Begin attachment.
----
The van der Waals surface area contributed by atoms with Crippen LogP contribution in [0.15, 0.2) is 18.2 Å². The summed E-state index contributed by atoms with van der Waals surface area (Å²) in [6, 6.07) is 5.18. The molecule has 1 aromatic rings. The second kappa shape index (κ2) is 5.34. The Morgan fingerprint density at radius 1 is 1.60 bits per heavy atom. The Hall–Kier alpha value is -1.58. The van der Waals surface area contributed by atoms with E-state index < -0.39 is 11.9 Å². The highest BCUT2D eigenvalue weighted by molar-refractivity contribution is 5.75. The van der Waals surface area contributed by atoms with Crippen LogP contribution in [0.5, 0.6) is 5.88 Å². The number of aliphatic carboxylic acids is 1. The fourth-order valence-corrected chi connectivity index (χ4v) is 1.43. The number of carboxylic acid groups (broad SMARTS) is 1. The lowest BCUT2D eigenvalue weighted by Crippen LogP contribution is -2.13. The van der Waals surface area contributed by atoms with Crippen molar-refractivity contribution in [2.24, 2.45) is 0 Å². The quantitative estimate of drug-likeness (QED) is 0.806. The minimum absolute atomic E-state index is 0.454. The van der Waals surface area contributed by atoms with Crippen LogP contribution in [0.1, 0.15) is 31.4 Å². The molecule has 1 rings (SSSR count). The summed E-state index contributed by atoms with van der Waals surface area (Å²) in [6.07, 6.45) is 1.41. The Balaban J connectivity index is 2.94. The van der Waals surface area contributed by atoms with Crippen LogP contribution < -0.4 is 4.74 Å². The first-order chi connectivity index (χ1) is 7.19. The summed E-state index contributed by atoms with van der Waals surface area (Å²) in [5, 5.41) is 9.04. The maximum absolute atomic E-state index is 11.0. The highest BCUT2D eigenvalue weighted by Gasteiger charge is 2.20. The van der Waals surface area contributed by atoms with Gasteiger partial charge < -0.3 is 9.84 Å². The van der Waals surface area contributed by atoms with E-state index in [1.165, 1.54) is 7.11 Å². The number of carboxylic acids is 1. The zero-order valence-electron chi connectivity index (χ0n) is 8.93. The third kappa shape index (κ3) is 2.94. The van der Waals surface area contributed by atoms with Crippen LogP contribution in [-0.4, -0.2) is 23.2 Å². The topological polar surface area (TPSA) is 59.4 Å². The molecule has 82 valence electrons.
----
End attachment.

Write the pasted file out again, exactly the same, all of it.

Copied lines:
The van der Waals surface area contributed by atoms with Crippen LogP contribution in [0.15, 0.2) is 18.2 Å². The summed E-state index contributed by atoms with van der Waals surface area (Å²) in [6, 6.07) is 5.18. The molecule has 1 aromatic rings. The second kappa shape index (κ2) is 5.34. The Morgan fingerprint density at radius 1 is 1.60 bits per heavy atom. The Hall–Kier alpha value is -1.58. The van der Waals surface area contributed by atoms with E-state index < -0.39 is 11.9 Å². The highest BCUT2D eigenvalue weighted by molar-refractivity contribution is 5.75. The van der Waals surface area contributed by atoms with Crippen LogP contribution in [0.5, 0.6) is 5.88 Å². The number of aliphatic carboxylic acids is 1. The fourth-order valence-corrected chi connectivity index (χ4v) is 1.43. The number of carboxylic acid groups (broad SMARTS) is 1. The lowest BCUT2D eigenvalue weighted by Crippen LogP contribution is -2.13. The van der Waals surface area contributed by atoms with Crippen molar-refractivity contribution in [2.24, 2.45) is 0 Å². The quantitative estimate of drug-likeness (QED) is 0.806. The minimum absolute atomic E-state index is 0.454. The van der Waals surface area contributed by atoms with Crippen LogP contribution in [0.1, 0.15) is 31.4 Å². The molecule has 1 rings (SSSR count). The summed E-state index contributed by atoms with van der Waals surface area (Å²) in [6.07, 6.45) is 1.41. The Balaban J connectivity index is 2.94. The van der Waals surface area contributed by atoms with Crippen LogP contribution < -0.4 is 4.74 Å². The first-order chi connectivity index (χ1) is 7.19. The summed E-state index contributed by atoms with van der Waals surface area (Å²) in [5, 5.41) is 9.04. The maximum absolute atomic E-state index is 11.0. The highest BCUT2D eigenvalue weighted by Gasteiger charge is 2.20. The van der Waals surface area contributed by atoms with Gasteiger partial charge < -0.3 is 9.84 Å². The van der Waals surface area contributed by atoms with E-state index in [1.165, 1.54) is 7.11 Å². The number of carboxylic acids is 1. The zero-order valence-electron chi connectivity index (χ0n) is 8.93. The third kappa shape index (κ3) is 2.94. The van der Waals surface area contributed by atoms with Crippen LogP contribution in [-0.4, -0.2) is 23.2 Å². The topological polar surface area (TPSA) is 59.4 Å². The molecule has 82 valence electrons.